# How do you calculate if 2 lines are facing toward or away?

Given the 4 points describing 2 line segments, how do you calculate if line A is towards or away from line B?

The 2 lines have a fixed length, and can be measured as distance from x1/y1 to x2/y2.

• How is the case with the bezier curve different from the case with straight lines? Do you have a curve that could completely enclose the other line (so that every direction would point "towards")? – bummzack Dec 12 '11 at 14:56
• You probably need to clarify your terms. In Geometry, a "line" extends infinitely in either direction, as opposed to a half-line or segment, so 2 lines always cross unless they're parallel. Which one are you asking about? You have drawn an arrow, which implies direction, which to me implies a segment or at most half-line. And what is your definition of "towards" and "away"? – Hackworth Dec 12 '11 at 15:12
• Bezier curve might be harder to represent in the equality required to solve a ray-line intersect test. By the way, I'de change the word that represents your arrow to "ray". You might get a quicker response. I'll answer this if I have time during lunch if nobody else does. If not, this is an extremely common task in games. Google "Ray line segment intersect test". I suspect the bezier curve test is similar, but I've never tried it. – brandon Dec 12 '11 at 15:13
• You should split your question in two. The part with line segments is very easy. The part with bezier curves is extremely complex and only has an approximate numerical solution. – sam hocevar Dec 12 '11 at 16:17
• I've split my question in 2, as requested. The 2nd part is here: gamedev.stackexchange.com/questions/21463/… – Robinicks Dec 23 '11 at 13:22

Let A and B be two points on the black line. Let C and D be your blue segment. The sign of the z coordinate of cross product AB^AC tells you whether C is "left" or "right" of the black line. Similarly, cross product AB^CD tells you whether CD steers "left" or "right" of the black line.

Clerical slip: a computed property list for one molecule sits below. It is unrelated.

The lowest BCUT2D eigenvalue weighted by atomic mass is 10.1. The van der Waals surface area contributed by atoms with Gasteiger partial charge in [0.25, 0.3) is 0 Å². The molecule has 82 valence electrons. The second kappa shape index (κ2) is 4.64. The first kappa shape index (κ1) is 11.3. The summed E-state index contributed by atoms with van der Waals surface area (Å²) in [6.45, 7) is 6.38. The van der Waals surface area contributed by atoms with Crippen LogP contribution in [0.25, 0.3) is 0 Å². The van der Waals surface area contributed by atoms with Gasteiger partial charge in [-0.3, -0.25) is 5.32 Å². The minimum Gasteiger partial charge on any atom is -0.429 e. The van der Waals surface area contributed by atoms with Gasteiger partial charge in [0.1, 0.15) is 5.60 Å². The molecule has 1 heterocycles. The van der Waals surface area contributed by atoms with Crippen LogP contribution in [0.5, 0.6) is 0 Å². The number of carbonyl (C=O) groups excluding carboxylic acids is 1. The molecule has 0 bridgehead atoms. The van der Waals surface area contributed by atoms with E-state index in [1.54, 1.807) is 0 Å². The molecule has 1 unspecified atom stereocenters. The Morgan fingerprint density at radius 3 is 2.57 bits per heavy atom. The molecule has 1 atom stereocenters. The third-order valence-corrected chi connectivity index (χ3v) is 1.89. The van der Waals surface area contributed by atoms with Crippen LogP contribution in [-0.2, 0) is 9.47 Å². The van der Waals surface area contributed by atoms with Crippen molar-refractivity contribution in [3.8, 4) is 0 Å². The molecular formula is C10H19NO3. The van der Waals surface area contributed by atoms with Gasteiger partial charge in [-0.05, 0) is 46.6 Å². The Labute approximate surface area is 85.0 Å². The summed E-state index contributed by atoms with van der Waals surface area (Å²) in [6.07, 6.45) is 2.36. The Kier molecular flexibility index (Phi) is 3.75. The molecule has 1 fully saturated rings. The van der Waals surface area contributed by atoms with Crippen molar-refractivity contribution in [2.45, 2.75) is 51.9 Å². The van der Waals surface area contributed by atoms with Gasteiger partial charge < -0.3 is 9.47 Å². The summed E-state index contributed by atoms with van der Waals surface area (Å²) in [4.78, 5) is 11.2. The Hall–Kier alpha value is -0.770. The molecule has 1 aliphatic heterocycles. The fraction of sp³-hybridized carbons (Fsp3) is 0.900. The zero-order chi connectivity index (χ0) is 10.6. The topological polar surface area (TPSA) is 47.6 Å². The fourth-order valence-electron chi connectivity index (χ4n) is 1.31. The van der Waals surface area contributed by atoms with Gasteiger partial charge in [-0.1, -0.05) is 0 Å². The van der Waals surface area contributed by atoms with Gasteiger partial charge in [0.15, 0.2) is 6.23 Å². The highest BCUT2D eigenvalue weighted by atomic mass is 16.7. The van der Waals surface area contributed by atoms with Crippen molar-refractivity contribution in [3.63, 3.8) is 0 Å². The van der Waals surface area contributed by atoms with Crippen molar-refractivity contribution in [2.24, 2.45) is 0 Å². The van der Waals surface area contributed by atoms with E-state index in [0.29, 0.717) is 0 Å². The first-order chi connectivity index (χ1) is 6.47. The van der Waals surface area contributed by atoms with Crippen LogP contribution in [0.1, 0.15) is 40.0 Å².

We don't really want to know whether it's left or right; all we want is to make sure they're the same direction or the opposite direction, that's why we multiply the two values.

The following pseudocode should therefore work:

z1 = (xB-xA)*(yC-yA) - (yB-yA)*(xC-xA);
z2 = (xB-xA)*(yD-yC) - (yB-yA)*(xD-xC);
z3 = z1 * z2;

if (z3 < 0)
; /* Pointing towards (BUT maybe even crossing) */
else if (z3 > 0 || z2 != 0)
; /* Pointing away */
else
; /* Parallel */


I am afraid I need some time to write a proper solution for the Bezier curve. Is the following situation towards or away?

• For the curve, I believe you could find the tangent of the curve at the point closest to your line segment and use this in the same way you test your other line segments. Probably a bit harder than it sounds :) – notlesh Dec 12 '11 at 18:10
• @stephelton: Look again at the second picture for the bezier curves, pointing toward a curve which curves away. Or consider a curve with a tangent parallel to the possibly intersecting segment, but which curves toward the segment and intersects. – Cascabel Dec 12 '11 at 19:19
• +1 for the trollface, and good math :). However your 'towards' diagram actually still has a 'away' - just move the starting point above the line. – Jonathan Dickinson Dec 12 '11 at 21:50
• @JonathanDickinson thanks, I updated the image to make it slightly clearer what my interrogation is! – sam hocevar Dec 12 '11 at 22:44

Assuming start point is the green circle, and end point is the red arrow

Compute the distance between the start point as DS and the black segment, and do the same for the end point (red arrow) as DE. If DS>DE, then the segment is pointing toward. if DE>DS, it is pointing away. If both are equal, the two are parallels.

You can find how to compute the distance from a point to a segment here, and to a quadratic bezier curve here. However, depending of the shape of the bezier curve, it might return weird results (the curve can be crossing itself)

• DS>DE is guaranteed to work only for straight lines. It can fail for Beziers. Also, you don't know his definition of "towards". If the extension of the arrow would cross a line defined by 2 points, but not the segment defined by the same points, is it still "towards"? – Hackworth Dec 12 '11 at 16:13
• I'm talking about two segments, not lines, so there is no "extension of the arrow". Also, it doesn't matter where the arrow points, as we are talking about distances here. The closest point on the black line could be a start/end point of the black line, it doesn't matter. The two segments could be collinears, this method would still works as intended. For bezier curves I mentionned it would give weird results depending of the curve's shape. – Ravachol Dec 12 '11 at 16:19